Rochester Institute of Technology's Joel Kastner, a professor in the Chester F. Carlson Center for Imaging Science and School of Physics and Astronomy, and a team of researchers with the European Southern Observatory (ESO) have discovered new evidence of how planets as massive as Jupiter can form, using images from the ESO's Very Large Telescope (VLT) and the Atacama Large Millimeter/submillimeter Array (ALMA).
The combination of VLT and ALMA imaging have yielded detections of dusty clumps close to the young star V960 Mon that could collapse to create giant planets. The work is based on an infrared image obtained with the Spectro-Polarimetric High-contrast Exoplanet Research (SPHERE) instrument on ESO's VLT and a radio-wavelength image with ALMA that together reveal, in fascinating detail, the material around the star.
This young star attracted astronomers' attention when it suddenly increased its brightness more than 20 times in 2014. SPHERE observations taken shortly after the onset of this brightness "outburst" revealed that the material orbiting V960 Mon is assembling together in a series of intricate spiral arms extending over distances bigger than the entire solar system.
Kastner worked on the SPHERE imaging project with former RIT student David Principe '14 Ph.D. (astrophysical sciences and technology), who is now at the Kavli Institute for Astrophysics and Space Research at the Massachusetts Institute of Technology.
"The two of us put SPHERE observing proposals together to look at these outbursting objects," said Kastner. "We were hoping to see structure around them that is lit up by the outbursts, but we really weren't sure what kind of structure we might see. We thought we might be able to see the dusty material around the star that is feeding the star and maybe forming planets, and this was a great case where both appear to have been detected."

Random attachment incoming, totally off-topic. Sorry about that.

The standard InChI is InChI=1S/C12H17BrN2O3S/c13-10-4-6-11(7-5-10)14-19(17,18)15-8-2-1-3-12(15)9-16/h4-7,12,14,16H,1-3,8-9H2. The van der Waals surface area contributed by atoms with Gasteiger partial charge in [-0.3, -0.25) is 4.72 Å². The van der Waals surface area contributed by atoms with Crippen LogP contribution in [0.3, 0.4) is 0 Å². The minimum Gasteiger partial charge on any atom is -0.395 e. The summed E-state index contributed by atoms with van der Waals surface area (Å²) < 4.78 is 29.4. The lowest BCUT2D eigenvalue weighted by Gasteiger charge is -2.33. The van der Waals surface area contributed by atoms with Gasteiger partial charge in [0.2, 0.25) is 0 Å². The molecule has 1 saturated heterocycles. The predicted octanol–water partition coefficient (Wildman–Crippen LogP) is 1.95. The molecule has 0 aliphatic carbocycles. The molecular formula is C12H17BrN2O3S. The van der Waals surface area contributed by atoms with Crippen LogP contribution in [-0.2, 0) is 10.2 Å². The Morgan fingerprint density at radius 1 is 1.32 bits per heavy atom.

Astronomers believe that giant planets form either by "core accretion,"' when dust grains slowly coagulate to form a massive core that sweeps up gas, or by "gravitational instability," when large fragments of the material around a star quickly contract and collapse. While researchers have previously found evidence for the first of these scenarios, support for the latter has been scant. The images from VLT now show a real observation of gravitational instability happening at planetary scales.
"It's a confirmation that one of the basic ideas of how planets form works," said Kastner. "It's a pretty good demonstration of what has been shown in very detailed simulations of discs around young stars to determine if they are making planets."
The research team presented its findings in the July 25 issue of The Astrophysical Journal Letters. Authors span across the globe while the VLT and ALMA are located in Chile's Atacama Desert.
The ESO enables scientists worldwide to discover the secrets of the universe for the benefit of all. Established as an intergovernmental organization in 1962, today ESO is supported by 16 member states (Austria, Belgium, the Czech Republic, Denmark, France, Finland, Germany, Ireland, Italy, the Netherlands, Poland, Portugal, Spain, Sweden, Switzerland, and the United Kingdom), along with the host state of Chile and with Australia as a strategic partner.
ALMA is an international astronomy facility in partnership with the ESO, the U.S. National Science Foundation (NSF), and the National Institutes of Natural Sciences (NINS) of Japan in cooperation with the Republic of Chile. ALMA is funded by ESO on behalf of its member states, by NSF in cooperation with the National Research Council of Canada (NRC), the National Science and Technology Council (NSTC) in Taiwan, and by NINS in cooperation with the Academia Sinica (AS) in Taiwan and the Korea Astronomy and Space Science Institute (KASI).
Cite This Page: